Wroclaw. The fourth-largest city in Poland. Home to 660.000 people and a brand-new football stadium that opened less than a week ago with a high-profile boxing match Between Poland Adamek and World Heavyweight Champion Klitschko of the Ukraine.
But this Friday, Wroclaw is hosting an entirely different kind of fight. A fight o save the common European currency, the euro.
Anyone who is somebody in Europe with direct influence on Europe’s financial
and economic situation will meet here at Centennial Hall, a venue that in the past has hosted famous people such as Adolf Hitler, Marlene Dietrich and Pope John Paul II.
It will be up to the finance ministers and central bankers to find a solution for the euro crisis.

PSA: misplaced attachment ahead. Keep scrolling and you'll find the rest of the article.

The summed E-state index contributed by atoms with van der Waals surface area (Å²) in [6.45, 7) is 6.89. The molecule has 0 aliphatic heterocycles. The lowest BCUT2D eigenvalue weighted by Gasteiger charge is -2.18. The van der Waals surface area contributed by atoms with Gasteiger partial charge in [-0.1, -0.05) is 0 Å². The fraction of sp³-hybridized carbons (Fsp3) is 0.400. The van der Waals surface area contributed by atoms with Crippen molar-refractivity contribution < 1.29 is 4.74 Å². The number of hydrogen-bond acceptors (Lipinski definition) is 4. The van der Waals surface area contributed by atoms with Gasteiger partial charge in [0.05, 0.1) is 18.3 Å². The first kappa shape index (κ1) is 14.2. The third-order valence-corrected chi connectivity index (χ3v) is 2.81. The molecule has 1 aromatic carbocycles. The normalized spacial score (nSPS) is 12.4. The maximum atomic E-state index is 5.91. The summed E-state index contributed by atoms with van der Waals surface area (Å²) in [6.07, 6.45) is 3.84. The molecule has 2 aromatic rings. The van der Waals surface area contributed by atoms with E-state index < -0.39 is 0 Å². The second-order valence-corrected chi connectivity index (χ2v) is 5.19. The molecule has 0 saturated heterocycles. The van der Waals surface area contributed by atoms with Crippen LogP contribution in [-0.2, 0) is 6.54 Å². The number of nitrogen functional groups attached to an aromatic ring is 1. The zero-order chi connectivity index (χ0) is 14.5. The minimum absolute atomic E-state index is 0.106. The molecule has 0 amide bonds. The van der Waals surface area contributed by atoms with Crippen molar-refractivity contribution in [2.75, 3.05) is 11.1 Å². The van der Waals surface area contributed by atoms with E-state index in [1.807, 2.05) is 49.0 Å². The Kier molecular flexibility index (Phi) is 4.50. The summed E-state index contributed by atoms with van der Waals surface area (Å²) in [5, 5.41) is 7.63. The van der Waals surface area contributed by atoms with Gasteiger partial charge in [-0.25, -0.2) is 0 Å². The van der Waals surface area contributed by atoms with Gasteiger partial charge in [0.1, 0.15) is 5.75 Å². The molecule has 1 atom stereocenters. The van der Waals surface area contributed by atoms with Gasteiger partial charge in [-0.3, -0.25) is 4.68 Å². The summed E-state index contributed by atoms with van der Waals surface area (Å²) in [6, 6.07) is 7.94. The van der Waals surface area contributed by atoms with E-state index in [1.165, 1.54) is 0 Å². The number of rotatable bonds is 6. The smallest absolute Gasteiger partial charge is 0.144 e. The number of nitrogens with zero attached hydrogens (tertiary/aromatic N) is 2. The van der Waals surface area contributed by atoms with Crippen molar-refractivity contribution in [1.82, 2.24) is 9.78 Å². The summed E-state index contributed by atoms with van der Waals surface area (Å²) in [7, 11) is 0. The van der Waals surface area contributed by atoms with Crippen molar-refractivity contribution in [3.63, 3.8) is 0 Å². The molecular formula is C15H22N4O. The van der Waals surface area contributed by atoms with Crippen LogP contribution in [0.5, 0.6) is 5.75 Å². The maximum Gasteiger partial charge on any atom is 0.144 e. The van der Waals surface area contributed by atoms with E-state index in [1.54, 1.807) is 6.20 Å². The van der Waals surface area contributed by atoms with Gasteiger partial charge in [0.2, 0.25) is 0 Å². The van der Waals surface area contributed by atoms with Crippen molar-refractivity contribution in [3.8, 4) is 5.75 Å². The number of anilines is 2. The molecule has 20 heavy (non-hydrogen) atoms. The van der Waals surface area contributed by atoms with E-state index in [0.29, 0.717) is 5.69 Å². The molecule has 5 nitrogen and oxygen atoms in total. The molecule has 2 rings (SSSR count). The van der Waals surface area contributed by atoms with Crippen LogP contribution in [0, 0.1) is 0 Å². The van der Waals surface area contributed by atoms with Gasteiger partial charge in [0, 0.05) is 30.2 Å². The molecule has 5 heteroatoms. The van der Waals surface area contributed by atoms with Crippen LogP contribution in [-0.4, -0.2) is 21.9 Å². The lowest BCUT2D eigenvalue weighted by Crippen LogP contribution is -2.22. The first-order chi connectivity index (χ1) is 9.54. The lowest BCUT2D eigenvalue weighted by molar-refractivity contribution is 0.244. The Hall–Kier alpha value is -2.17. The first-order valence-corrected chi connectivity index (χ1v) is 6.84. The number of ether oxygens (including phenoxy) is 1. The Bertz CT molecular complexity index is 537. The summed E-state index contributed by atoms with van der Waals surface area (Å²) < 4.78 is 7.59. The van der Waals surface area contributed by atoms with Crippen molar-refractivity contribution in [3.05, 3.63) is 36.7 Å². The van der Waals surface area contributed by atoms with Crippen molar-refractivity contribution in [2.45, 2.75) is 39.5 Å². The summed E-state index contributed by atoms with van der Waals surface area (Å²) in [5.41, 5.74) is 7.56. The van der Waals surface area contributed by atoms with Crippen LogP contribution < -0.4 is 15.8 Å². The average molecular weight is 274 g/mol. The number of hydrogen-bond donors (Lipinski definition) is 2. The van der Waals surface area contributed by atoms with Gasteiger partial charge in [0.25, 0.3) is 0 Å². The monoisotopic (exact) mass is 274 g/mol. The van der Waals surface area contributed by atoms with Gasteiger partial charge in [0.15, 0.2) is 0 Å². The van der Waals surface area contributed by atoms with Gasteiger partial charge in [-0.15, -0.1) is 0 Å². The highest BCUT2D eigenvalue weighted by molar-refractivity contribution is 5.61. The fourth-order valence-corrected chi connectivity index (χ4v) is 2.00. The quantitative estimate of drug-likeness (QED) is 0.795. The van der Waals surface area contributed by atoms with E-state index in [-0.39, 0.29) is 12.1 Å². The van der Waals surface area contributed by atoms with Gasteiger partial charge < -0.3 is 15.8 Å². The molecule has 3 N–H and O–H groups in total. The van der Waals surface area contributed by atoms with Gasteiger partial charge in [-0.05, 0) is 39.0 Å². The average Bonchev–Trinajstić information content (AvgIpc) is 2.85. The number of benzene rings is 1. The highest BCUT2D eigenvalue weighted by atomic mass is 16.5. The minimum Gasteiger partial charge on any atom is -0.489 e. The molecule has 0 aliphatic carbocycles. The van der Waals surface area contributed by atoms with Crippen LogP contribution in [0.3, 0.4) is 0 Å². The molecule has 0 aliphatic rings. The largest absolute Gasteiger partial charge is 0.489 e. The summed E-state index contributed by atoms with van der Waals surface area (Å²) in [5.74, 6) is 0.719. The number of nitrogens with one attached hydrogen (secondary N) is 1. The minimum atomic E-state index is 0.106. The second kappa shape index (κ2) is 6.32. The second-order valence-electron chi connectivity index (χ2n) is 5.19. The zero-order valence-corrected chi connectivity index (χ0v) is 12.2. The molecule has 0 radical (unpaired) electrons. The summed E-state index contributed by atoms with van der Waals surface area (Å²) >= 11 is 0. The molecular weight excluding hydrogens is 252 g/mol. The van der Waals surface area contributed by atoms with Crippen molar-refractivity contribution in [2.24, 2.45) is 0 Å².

That is certainly not going to be easy.
These crucial talks are not just about saving the Greek economy, or about preventing the Greek government from defaulting.
No, this really is about saving the single European currency, and, as a consequence, about saving the European project.
The question here in Wroclaw is: How far are political leaders in Europe willing to go to save the Euro?
Doing that already is difficult. Explaining that to votes may be even more difficult.